This is not a very exciting subject, but if you have such employees, the Supreme Court’s decision in Harpur Trust -v- Brazel may not be good news for you.
Up until this decision many employers had worked out holiday pay for these employees based on the percentage of the actual number of hours they worked. In the Harpur case the employer was paying the teacher concerned 12.07% of her term time earnings as holiday pay. This is based on the statutory entitlement of 5.6 weeks leave being equivalent to 12.07% of the hours worked over a full year, based on working the whole year. The Trust took the number of hours worked in each term, then took 12.07% of that total and paid Ms Brazel holiday pay accordingly. (I did say this is not exciting!) This was following ACAS Guidance at the time.
Previously they had calculated her holiday pay based on the average of the previous 12 weeks’ earnings multiplied by 5.6 weeks. The new calculation meant that she received less in holiday pay and so she took the matter to the Employment Tribunal as an unlawful deductions claim.
The Working Time Regulations and S.224 of the Employment Rights Act 1996 set out how holiday pay is to be calculated. S.224 provides for weekly pay to be calculated as an average of the most recent 12 weeks of earnings, not the most recent 12 weeks of employment which many employers have used. The Supreme Court decision has confirmed that the proper calculation is based on weeks of earnings and any weeks where earnings were zero are to be discounted. Since 2020 the 12 week period has been replaced by 52 weeks.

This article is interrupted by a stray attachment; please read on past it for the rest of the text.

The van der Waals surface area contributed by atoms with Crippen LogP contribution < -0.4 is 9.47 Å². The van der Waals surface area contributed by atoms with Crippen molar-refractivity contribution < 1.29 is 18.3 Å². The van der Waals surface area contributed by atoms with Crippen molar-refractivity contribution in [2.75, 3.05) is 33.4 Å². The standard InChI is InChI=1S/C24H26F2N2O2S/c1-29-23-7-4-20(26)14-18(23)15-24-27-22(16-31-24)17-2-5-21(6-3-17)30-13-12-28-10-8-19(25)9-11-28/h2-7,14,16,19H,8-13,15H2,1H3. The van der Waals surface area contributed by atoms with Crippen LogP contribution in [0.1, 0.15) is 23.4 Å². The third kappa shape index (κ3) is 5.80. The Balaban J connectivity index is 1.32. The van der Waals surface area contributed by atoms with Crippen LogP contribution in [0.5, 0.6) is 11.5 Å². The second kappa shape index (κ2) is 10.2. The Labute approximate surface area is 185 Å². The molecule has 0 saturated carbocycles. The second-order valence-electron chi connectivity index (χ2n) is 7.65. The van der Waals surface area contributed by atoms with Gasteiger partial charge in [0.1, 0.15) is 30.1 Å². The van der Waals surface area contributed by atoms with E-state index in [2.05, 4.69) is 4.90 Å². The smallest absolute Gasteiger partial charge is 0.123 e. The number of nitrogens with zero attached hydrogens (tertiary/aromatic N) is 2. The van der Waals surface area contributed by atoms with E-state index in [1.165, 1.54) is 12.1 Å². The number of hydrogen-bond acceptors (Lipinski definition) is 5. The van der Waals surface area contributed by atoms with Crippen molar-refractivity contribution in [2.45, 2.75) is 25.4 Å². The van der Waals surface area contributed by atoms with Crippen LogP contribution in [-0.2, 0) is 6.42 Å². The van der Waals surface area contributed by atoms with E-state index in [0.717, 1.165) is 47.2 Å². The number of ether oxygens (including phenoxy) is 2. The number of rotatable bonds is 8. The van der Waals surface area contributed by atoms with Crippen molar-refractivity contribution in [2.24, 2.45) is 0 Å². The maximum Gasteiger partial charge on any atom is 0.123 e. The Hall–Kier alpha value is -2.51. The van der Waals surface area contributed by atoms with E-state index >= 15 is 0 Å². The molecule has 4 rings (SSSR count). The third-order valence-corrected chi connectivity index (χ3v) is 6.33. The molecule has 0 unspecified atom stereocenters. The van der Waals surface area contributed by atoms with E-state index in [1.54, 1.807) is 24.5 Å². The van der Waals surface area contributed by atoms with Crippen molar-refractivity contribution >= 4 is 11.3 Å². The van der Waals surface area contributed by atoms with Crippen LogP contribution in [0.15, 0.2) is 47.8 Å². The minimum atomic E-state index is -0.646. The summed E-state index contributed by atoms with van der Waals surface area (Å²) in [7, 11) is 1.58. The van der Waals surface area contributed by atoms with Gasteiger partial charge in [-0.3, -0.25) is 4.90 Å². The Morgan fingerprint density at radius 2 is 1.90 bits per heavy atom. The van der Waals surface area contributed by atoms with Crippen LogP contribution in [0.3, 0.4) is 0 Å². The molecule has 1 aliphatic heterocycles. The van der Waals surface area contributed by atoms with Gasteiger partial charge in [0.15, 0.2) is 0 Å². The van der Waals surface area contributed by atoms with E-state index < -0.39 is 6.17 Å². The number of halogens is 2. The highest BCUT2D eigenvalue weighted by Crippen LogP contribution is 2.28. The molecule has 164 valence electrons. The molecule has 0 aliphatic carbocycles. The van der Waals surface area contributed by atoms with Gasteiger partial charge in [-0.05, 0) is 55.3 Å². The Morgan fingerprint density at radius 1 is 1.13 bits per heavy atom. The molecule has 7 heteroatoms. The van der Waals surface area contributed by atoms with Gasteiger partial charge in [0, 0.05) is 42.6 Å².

The Supreme Court recognised this could result in some part-year employees receiving a proportionately higher amount of holiday pay than those working regular full or part-time hours, but they were bound by the WTR and S.224. A change in current legislation would be necessary to address this further.
This decision will not change how you calculate holiday pay for full time or part time employees who work regular hours, but if you employ staff who work irregular hours for parts of the year only, you can no longer use the 12.07% method of calculating holiday pay, and you could end up paying more in holiday pay. You should review your contracts of employment and payroll processes accordingly.
If you have any further questions about any of the issues raised in this article, please contact Marina Vincent at email@example.com